Beneath a top layer of established attorneys such as Mittal, the courts are plagued by “goondas in black,” a phrase that pairs the Hindi word for “goons” with a sly reference to the black suit jackets lawyers wear in court. To keep collecting fees, these lawyers demand one hearing after another, with no intention of seeking a resolution for their clients, says Alok Prasanna Kumar, senior resident fellow at the Vidhi Centre for Legal Policy, which advocates for a more efficient system. Or, he says, they resort to extortion to make up for a lack of income. A “significant number” of the lawyers, especially outside the capital, have practices that don’t sustain them. That leads them to clog the system with pointless litigation: “The bar in India is in a very bad shape,” Kumar says.

In 2013 there were 31,367,915 open cases in India, from the lowest courts to the Supreme Court

Even the best attorneys can have low-stakes lawsuits last a decade or more. New Delhi lawyer Murari Tiwari describes one 20-year property dispute: His original client has died, as has one of his sons. While the case crawls through the courts, Tiwari says, the two families in litigation, one including an auto-rickshaw driver and the other a retired policeman, live on opposite sides of the same building in an icy détente.

via India’s Courts Resist Reform; Backlog at 31.4 Million Cases – Businessweek.


China considers abolishing death penalty for nine crimes | Reuters

China is considering trimming nine crimes from the list of offences punishable by death, state media said on Monday, as the ruling Communist Party considers broader reforms to the country’s legal system.

Rights groups say China uses capital punishment more than any other country, raising public concern of irreversible miscarriages of justice.

A draft amendment to China’s criminal law, which includes the use of the death penalty, was submitted for initial review to the country’s National People’s Congress, the official Xinhua news agency said.

Crimes that would be exempt from capital punishment under the amendment include “smuggling weapons, ammunition, nuclear materials or counterfeit currencies; counterfeiting currencies; raising funds by means of fraud; and arranging for or forcing another person to engage in prostitution”, Xinhua said.

The crimes of “obstructing a commander or a person on duty from performing his duties” and “fabricating rumors to mislead others during wartime”, are also under review, the news agency said.

Officials had previously said that China would review the application of the death penalty, which applies to 55 offences, including fraud and illegal money-lending.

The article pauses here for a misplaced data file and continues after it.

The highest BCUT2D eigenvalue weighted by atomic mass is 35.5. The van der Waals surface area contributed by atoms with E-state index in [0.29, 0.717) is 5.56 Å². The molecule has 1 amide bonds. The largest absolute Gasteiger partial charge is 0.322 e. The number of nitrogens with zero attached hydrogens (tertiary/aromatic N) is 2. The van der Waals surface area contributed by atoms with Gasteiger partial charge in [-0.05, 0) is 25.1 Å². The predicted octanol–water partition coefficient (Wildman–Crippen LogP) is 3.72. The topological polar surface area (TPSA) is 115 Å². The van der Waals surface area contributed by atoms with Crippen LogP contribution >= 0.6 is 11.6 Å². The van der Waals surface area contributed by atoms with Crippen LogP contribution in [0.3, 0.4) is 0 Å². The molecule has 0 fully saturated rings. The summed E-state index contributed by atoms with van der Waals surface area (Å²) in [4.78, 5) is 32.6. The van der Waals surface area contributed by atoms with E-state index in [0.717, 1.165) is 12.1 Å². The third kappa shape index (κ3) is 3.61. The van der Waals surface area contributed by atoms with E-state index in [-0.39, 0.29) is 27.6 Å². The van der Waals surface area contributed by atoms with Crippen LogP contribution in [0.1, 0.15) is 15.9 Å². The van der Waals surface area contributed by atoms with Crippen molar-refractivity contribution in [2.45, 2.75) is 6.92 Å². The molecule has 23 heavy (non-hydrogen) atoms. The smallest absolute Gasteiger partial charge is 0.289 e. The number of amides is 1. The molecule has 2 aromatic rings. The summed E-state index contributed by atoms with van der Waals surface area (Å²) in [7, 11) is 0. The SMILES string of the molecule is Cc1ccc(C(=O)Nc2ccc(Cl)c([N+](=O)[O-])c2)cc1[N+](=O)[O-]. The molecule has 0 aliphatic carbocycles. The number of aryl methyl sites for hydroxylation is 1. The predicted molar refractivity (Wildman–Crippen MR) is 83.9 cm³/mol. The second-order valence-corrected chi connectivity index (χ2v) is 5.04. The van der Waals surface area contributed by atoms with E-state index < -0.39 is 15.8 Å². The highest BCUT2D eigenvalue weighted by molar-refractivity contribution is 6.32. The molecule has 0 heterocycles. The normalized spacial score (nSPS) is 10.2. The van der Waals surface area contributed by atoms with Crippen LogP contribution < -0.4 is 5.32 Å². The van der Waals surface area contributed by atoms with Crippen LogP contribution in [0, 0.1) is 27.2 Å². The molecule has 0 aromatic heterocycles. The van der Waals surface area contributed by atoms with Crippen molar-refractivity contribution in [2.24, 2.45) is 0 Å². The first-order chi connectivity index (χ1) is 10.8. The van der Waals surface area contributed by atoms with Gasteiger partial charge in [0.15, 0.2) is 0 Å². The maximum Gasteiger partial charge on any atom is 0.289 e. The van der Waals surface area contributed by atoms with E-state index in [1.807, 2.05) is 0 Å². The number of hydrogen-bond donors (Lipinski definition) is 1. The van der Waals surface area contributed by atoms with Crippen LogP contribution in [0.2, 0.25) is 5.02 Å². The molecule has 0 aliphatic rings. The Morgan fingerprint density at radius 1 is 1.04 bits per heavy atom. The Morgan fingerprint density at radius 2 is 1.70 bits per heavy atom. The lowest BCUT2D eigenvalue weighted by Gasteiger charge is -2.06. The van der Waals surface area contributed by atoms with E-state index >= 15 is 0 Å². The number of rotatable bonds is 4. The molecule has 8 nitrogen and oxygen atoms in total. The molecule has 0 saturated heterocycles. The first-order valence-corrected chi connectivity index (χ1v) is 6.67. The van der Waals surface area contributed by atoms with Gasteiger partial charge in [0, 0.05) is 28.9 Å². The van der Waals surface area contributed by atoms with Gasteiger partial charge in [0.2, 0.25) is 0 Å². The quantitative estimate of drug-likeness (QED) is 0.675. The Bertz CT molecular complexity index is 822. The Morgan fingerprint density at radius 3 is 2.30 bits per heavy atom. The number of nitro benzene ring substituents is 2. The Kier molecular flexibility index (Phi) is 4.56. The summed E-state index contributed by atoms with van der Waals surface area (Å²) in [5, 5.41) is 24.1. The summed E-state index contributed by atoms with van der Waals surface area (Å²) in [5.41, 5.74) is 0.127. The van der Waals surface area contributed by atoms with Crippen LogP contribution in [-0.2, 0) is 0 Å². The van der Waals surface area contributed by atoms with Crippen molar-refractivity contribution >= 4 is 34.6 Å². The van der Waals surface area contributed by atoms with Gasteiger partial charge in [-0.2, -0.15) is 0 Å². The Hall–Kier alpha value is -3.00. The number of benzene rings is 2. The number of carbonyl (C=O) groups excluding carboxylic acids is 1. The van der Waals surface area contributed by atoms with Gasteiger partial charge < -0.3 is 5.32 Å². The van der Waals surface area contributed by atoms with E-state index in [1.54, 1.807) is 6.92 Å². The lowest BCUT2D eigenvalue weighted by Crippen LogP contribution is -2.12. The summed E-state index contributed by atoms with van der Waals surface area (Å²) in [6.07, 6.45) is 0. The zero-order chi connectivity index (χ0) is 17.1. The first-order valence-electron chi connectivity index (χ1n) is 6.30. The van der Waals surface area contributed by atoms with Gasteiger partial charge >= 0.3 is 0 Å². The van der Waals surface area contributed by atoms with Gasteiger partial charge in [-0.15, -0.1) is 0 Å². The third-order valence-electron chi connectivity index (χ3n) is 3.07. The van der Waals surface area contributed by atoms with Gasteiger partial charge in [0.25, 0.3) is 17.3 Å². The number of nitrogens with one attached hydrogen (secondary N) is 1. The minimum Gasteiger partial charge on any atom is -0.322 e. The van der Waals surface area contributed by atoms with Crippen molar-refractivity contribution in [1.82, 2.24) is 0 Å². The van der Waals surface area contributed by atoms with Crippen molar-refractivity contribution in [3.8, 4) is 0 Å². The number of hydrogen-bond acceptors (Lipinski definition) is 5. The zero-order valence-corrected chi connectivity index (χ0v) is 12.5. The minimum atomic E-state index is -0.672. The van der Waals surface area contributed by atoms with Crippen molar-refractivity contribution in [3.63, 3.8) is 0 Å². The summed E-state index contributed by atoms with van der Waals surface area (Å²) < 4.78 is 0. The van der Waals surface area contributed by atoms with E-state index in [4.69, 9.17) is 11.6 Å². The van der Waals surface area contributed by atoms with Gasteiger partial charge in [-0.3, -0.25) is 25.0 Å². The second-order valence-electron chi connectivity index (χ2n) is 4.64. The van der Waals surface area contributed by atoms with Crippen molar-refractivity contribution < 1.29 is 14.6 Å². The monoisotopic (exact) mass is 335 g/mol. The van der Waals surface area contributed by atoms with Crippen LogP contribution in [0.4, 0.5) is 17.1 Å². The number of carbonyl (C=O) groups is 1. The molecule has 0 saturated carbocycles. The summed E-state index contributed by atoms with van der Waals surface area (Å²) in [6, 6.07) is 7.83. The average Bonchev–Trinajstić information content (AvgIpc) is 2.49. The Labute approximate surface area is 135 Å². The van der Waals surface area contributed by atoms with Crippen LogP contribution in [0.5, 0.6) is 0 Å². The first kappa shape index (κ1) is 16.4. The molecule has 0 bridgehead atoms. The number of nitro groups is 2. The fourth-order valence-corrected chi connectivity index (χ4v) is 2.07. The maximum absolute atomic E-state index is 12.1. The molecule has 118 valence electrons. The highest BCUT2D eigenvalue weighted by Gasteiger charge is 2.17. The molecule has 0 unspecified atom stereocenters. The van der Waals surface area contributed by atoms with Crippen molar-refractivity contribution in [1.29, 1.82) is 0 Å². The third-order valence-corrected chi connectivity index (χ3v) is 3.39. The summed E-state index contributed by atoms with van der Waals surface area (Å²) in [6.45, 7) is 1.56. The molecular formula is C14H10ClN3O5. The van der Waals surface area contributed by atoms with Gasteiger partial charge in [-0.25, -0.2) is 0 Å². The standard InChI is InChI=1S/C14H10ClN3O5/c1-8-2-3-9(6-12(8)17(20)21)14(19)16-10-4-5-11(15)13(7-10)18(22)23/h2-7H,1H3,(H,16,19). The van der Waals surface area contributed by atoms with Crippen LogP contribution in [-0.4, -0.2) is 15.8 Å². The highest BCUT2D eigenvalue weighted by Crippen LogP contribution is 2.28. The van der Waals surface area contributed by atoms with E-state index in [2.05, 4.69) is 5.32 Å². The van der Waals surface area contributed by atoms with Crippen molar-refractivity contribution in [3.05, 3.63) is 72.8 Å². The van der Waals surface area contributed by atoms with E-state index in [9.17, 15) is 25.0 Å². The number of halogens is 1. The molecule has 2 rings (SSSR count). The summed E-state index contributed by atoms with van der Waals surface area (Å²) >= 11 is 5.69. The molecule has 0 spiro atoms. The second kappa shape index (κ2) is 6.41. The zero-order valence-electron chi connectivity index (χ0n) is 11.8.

China guards the number of people executed every year as state secrets.

The San Francisco-based Dui Hua Foundation, which seeks the release of political prisoners in China, estimated that 2,400 people were executed in 2013. By comparison, 39 people were executed in 2013 in the United States, according to the Death Penalty Information Center.

The reduction in death penalty crimes, however, is not expected to greatly reduce the number of executions per year, scholars have said.

The Communist Party, worried about rising social unrest and anger over land grabs, corruption and pollution unveiled legal reforms aimed at improving judicial independence at a key meeting last week.

The Party has stressed that it will remain in overall control of the judiciary, and despite the move to implement legal reforms, few analysts expect significant political change any time soon.

via China considers abolishing death penalty for nine crimes | Reuters.


* China tells police to go nationwide with vice crackdown | Reuters

China’s government told police across the country to get tough on prostitution, gambling and drugs following an expose in the “sin city” of Dongguan, where a crackdown on prostitution led to the detention of nearly 1,000 people this month.

The announcement, on the Ministry of Public Security‘s official website late on Monday, said investigations had begun in several provinces, and police had broken up 73 vice rings and closed down 2410 prostitution and gambling dens over the past week.

China outlawed prostitution after the Communist revolution in 1949, but it returned with a vengeance following landmark economic reforms three decades ago, and has helped fuel a rise in HIV/AIDS and other sexually transmitted diseases.

Gambling is also banned in China with the exception of heavily regulated state-sanctioned lotteries.